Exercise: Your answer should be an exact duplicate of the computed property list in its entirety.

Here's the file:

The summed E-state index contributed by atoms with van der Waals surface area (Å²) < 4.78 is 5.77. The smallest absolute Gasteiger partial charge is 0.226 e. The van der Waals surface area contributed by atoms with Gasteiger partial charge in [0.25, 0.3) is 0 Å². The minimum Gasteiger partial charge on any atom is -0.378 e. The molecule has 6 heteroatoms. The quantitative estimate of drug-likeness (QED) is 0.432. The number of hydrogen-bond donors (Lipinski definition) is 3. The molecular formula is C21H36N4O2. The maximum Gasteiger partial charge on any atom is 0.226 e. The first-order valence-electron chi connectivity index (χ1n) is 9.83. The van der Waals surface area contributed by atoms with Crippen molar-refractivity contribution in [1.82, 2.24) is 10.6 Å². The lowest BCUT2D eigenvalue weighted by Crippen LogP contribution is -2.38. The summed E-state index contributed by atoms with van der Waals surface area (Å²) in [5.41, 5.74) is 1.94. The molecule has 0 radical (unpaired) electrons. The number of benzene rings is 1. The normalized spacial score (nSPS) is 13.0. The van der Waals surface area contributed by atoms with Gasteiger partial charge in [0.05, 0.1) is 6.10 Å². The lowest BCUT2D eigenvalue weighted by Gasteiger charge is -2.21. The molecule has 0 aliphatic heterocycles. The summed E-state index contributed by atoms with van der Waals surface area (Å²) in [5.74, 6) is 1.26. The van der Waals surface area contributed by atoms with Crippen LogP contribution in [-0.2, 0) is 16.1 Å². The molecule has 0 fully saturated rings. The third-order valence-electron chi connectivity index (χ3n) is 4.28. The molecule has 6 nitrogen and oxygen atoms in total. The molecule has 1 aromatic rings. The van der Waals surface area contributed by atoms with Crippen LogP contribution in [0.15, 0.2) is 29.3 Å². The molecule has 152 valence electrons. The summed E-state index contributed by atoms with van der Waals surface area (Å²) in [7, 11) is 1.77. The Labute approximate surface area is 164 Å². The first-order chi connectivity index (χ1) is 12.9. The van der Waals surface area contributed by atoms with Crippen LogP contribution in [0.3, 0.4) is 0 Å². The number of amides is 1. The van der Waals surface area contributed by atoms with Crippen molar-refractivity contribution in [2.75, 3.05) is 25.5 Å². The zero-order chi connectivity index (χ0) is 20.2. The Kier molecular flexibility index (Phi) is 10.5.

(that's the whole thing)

The summed E-state index contributed by atoms with van der Waals surface area (Å²) < 4.78 is 5.77. The smallest absolute Gasteiger partial charge is 0.226 e. The van der Waals surface area contributed by atoms with Gasteiger partial charge in [0.25, 0.3) is 0 Å². The minimum Gasteiger partial charge on any atom is -0.378 e. The molecule has 6 heteroatoms. The quantitative estimate of drug-likeness (QED) is 0.432. The number of hydrogen-bond donors (Lipinski definition) is 3. The molecular formula is C21H36N4O2. The maximum Gasteiger partial charge on any atom is 0.226 e. The first-order valence-electron chi connectivity index (χ1n) is 9.83. The van der Waals surface area contributed by atoms with Crippen molar-refractivity contribution in [1.82, 2.24) is 10.6 Å². The lowest BCUT2D eigenvalue weighted by Crippen LogP contribution is -2.38. The summed E-state index contributed by atoms with van der Waals surface area (Å²) in [5.41, 5.74) is 1.94. The molecule has 0 radical (unpaired) electrons. The number of benzene rings is 1. The normalized spacial score (nSPS) is 13.0. The van der Waals surface area contributed by atoms with Gasteiger partial charge in [0.05, 0.1) is 6.10 Å². The lowest BCUT2D eigenvalue weighted by Gasteiger charge is -2.21. The molecule has 0 aliphatic heterocycles. The summed E-state index contributed by atoms with van der Waals surface area (Å²) in [5.74, 6) is 1.26. The van der Waals surface area contributed by atoms with Crippen LogP contribution in [-0.2, 0) is 16.1 Å². The molecule has 0 fully saturated rings. The third-order valence-electron chi connectivity index (χ3n) is 4.28. The molecule has 6 nitrogen and oxygen atoms in total. The molecule has 1 aromatic rings. The van der Waals surface area contributed by atoms with Crippen LogP contribution in [0.15, 0.2) is 29.3 Å². The molecule has 152 valence electrons. The summed E-state index contributed by atoms with van der Waals surface area (Å²) in [7, 11) is 1.77. The Labute approximate surface area is 164 Å². The first-order chi connectivity index (χ1) is 12.9. The van der Waals surface area contributed by atoms with Crippen LogP contribution in [0.3, 0.4) is 0 Å². The number of amides is 1. The van der Waals surface area contributed by atoms with Crippen molar-refractivity contribution in [2.75, 3.05) is 25.5 Å². The zero-order chi connectivity index (χ0) is 20.2. The Kier molecular flexibility index (Phi) is 10.5.